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Wednesday, August 25, 2021 by Seth Smalley
As federal rental assistance deadline looms, county must use it or lose it
The Travis County Commissioners Court is scrambling to spend Emergency Rental Assistance Program money before a federal Treasury deadline threatens to reclaim the funds. According to Treasury policy, municipalities must return rental assistance money to the federal government if 65 percent of the funding is not allocated by the end of September.
Lawrence Lyman brought commissioners up to date about Health and Human Services’ efforts to administer the money.
“We are now up to 4,500 applications received. In the last week, we had 167 new applications. We are hopeful that we are getting to a sustainable pace that will easily get us to meet our expenditure benchmark by the end of the month,” he said.
“It seems like we have five weeks left to get to 65 percent, and if my math is right, we’re not going to make it at the current rate,” County Judge Andy Brown said. “So it looks like we need to accelerate the rate by a decent amount if we are going to.”
Lyman told commissioners HHS is deploying a number of tactics to spend money faster, including using self-attestation forms and direct attendant payments to expedite payment processing for at-risk families. (According to the Treasury’s website, self attestation is a way to make sure that all those who qualify for assistance receive it: “Treasury guidance has indicated that written attestation is an appropriate means for satisfying documentation requirements for ERA.”)
Commissioner Brigid Shea asked whether the organization would likely meet the 65 percent September deadline, while Commissioner Jeffrey Travillion wanted to know about potential oversights, in terms of ways HHS is using money.
“I know that we have crashed resources and brought people in with the necessary skill sets to address the needs of our constituents. Have we missed anything? Is there something else that we can do to reach more people?” Travillion asked.
Lyman assured commissioners that HHS was exploring every avenue “that funders will allow.”
“Getting the 65 percent target is not the end point. That is just the first step. It’s not a static situation. We’re going to continue following up on the directions you both laid out, commissioners, in terms of how we better align with the other players in the space,” he said. “There is also a second round of funding that we will be dealing with from the city, county and state.”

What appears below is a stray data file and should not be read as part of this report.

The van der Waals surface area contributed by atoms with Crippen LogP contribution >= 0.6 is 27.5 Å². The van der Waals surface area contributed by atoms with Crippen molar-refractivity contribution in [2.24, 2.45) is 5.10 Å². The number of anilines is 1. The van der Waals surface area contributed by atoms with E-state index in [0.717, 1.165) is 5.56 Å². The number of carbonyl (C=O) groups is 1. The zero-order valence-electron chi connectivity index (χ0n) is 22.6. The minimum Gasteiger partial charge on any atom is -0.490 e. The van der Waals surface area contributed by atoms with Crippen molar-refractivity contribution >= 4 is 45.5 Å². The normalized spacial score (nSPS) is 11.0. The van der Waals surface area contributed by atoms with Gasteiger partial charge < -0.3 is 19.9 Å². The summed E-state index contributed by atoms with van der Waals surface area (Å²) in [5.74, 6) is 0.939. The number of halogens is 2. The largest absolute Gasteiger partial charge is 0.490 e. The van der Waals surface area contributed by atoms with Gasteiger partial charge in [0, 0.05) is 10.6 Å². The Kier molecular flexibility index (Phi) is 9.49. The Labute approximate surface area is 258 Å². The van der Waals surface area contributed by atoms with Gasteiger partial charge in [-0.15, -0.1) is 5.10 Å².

Lyman said the money being spent on assisting the displaced residents of the Rosemont apartment complex had not been part of the calculations so far and will help the county get “over the hump,” in terms of spending. “We’re pretty good, we think we’re on target and we’re still trying to take extra steps to move things along,” he said.
Citing Treasury recommendations, longtime advocate Zenobia Joseph mentioned to commissioners the possibility of transferring county grant money to the city to serve the same constituents, should the county fail to administer the aid in time.
“I just ask the county to be proactive and ask Treasury that if, in fact, Travis County does not extend their funding, whether it would be okay for the city of Austin to then receive that money, because it’s a contiguous jurisdiction and would still provide for the people in need in that area,” Joseph said.
Editor’s Note: Andy Brown is on the board of the Capital of Texas Media Foundation, the parent nonprofit of the Austin Monitor.
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Key Players & Topics In This Article
Travis County Commissioners Court: The legislative body for Travis County. It includes representatives from the four Travis County Precincts, as well as the County Judge. The County Judge serves as the chair of the Court.